A handful of framed gold records lined the otherwise mundane hallway of the Rochester Presbyterian Home, and then on to the walls of the one-room apartment of Ethel Gabriel. She was 91 years old then, but she remembered. 

“How could I forget Elvis?” she said. “I made him famous.”

That was eight years ago, before dementia swept away so many memories of Elvis Presley and of the estimated 2,500 albums -- probably more -- that she produced over the course of a career that began in 1940, when the recording industry was a man's world. 

News from NPR

In Columbus, Ohio, where 16-year-old Ma'Kiah Bryant died in a police shooting this week, distrust of the police department runs deep. Protesters chant a long list of local Black people killed by officers. For many, "police protection" is something of an oxymoron; police themselves are a danger. That's led to a major reform push that activists want to accelerate.

Hours after Bryant was killed, protests erupted in the area, with neighbors like Ira Graham III saying her death was further proof of something they've believed for years. It is not safe to call the police.

A controversial election bill was surprisingly voted down in Arizona on Thursday.

A Republican state senator broke ranks and voted against a GOP-backed measure that could remove tens of thousands of voters from the state's early ballot mailing list.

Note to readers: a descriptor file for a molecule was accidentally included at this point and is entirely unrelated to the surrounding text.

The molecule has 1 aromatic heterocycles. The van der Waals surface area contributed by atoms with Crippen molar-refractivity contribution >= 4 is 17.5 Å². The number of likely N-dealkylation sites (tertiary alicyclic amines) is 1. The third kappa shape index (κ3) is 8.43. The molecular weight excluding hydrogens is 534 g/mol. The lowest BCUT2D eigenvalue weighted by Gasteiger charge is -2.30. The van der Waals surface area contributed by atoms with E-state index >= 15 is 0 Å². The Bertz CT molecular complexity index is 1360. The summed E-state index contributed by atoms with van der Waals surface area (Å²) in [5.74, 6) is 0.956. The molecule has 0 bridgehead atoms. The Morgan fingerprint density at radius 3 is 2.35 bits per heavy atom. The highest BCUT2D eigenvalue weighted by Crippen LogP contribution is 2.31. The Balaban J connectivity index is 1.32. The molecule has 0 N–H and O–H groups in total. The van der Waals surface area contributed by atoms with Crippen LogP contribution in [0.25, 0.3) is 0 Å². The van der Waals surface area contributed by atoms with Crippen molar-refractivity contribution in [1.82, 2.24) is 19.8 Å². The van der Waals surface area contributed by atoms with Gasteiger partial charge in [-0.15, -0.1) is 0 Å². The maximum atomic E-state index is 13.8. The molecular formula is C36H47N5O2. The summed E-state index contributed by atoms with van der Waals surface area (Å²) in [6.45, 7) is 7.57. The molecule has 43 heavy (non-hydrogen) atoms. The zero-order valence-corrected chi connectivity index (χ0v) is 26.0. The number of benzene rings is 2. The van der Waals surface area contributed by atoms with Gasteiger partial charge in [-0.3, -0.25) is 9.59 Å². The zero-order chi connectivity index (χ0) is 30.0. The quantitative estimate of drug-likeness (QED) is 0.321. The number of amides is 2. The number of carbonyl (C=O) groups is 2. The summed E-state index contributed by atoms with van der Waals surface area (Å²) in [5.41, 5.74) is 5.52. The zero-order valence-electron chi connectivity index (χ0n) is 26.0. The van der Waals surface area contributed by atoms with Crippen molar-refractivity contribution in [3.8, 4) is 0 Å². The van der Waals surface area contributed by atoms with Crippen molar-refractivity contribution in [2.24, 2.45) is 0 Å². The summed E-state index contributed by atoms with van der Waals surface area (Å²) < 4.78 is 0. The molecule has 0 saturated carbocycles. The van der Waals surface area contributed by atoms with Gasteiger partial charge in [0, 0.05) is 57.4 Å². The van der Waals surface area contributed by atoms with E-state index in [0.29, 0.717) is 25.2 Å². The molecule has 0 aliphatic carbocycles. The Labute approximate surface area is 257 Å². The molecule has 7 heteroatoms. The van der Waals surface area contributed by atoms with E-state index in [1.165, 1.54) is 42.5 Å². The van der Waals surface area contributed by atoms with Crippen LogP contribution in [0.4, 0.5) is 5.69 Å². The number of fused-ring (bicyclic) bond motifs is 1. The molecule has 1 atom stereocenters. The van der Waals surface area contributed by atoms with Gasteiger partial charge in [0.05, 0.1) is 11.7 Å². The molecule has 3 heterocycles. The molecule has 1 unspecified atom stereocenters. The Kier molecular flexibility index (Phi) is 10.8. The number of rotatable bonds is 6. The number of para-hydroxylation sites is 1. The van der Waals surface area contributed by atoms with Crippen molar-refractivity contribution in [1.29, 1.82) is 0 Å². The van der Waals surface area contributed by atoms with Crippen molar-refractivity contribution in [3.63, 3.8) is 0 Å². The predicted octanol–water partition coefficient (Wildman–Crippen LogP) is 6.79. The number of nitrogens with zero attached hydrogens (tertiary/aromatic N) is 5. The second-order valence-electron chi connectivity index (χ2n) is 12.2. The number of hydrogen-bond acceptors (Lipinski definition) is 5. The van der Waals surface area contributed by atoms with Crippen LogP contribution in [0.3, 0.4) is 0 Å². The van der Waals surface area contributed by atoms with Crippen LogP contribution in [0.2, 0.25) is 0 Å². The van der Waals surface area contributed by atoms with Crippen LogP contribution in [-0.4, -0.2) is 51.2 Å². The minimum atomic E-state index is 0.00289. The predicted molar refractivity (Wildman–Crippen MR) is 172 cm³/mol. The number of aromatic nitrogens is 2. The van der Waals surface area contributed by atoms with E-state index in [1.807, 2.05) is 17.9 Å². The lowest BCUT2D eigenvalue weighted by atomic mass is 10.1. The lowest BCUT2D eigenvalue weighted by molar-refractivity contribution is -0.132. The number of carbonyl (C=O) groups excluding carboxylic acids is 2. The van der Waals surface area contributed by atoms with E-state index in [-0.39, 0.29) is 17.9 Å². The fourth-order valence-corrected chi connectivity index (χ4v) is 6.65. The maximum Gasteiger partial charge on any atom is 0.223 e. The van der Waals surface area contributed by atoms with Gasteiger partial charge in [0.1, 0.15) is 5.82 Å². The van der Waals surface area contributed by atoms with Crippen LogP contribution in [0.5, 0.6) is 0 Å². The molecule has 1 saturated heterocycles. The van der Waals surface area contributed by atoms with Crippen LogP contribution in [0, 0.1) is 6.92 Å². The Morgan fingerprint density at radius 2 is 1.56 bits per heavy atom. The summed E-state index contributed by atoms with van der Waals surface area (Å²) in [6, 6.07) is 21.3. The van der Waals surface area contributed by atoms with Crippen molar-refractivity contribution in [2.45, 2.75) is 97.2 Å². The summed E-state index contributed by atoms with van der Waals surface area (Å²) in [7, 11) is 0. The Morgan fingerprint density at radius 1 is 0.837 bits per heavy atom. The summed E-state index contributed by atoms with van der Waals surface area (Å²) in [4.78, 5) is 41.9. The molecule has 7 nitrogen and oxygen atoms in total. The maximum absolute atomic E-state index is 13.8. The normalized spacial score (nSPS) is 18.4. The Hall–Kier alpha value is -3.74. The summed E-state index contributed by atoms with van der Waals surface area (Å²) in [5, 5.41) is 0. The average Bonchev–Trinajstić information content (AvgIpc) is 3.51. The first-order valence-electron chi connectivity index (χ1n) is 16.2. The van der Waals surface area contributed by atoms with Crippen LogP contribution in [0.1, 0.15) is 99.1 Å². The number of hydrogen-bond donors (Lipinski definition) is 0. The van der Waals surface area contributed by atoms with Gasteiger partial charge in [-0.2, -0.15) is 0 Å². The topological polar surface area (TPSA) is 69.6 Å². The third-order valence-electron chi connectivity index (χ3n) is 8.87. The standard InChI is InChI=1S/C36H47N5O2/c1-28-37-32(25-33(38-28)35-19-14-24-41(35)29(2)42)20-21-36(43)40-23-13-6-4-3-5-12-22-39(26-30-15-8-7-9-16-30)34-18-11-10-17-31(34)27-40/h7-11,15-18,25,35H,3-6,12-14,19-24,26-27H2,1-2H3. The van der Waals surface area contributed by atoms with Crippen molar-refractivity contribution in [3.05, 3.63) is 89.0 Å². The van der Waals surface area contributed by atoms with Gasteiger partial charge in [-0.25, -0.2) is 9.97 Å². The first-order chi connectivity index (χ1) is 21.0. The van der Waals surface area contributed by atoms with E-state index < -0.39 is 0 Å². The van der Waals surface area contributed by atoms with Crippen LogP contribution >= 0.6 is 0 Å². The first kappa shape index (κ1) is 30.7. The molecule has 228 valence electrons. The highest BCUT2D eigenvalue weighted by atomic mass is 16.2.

The California State University and University of California systems announced on Thursday that all 33 campuses will require students and staff returning for in-person instruction this fall to be fully vaccinated against COVID-19.

South Carolina Sen. Tim Scott will deliver the Republican response to President Biden's address to a joint session of Congress next week, delivering a message Senate Minority Leader Mitch McConnell said will be directed at "working Americans."

"As Sen. Scott likes to say, he is living his mother's American dream, and he has dedicated his career to creating more opportunity for our fellow citizens who need it most. Nobody is better at communicating why far-left policies fail working Americans," the Kentucky Republican said in a statement.

More news from NPR

Arts & Life

Chris Christopher

Efforts are underway to create a mural of two icons — Constance Mitchell, the first Black woman voted to office in Monroe County and civil rights leader Malcom X. 

Artist Ephraim Gebre will paint the mural. The Rochester native, now a Brooklyn resident, is the lead artist behind the “I am Speaking” mural featuring John Lewis in downtown Rochester.


For the second year in a row, the Corn Hill Arts Festival has been canceled due to the coronavirus pandemic.

“We explored many different options to make the festival viable, but at the end of the day, the safety and well-being of our community takes priority,” said Nick Howell, 2021 Corn Hill Arts Festival Chair. “We would like to thank all of the artists, vendors, sponsors and volunteers who make the festival possible each year.”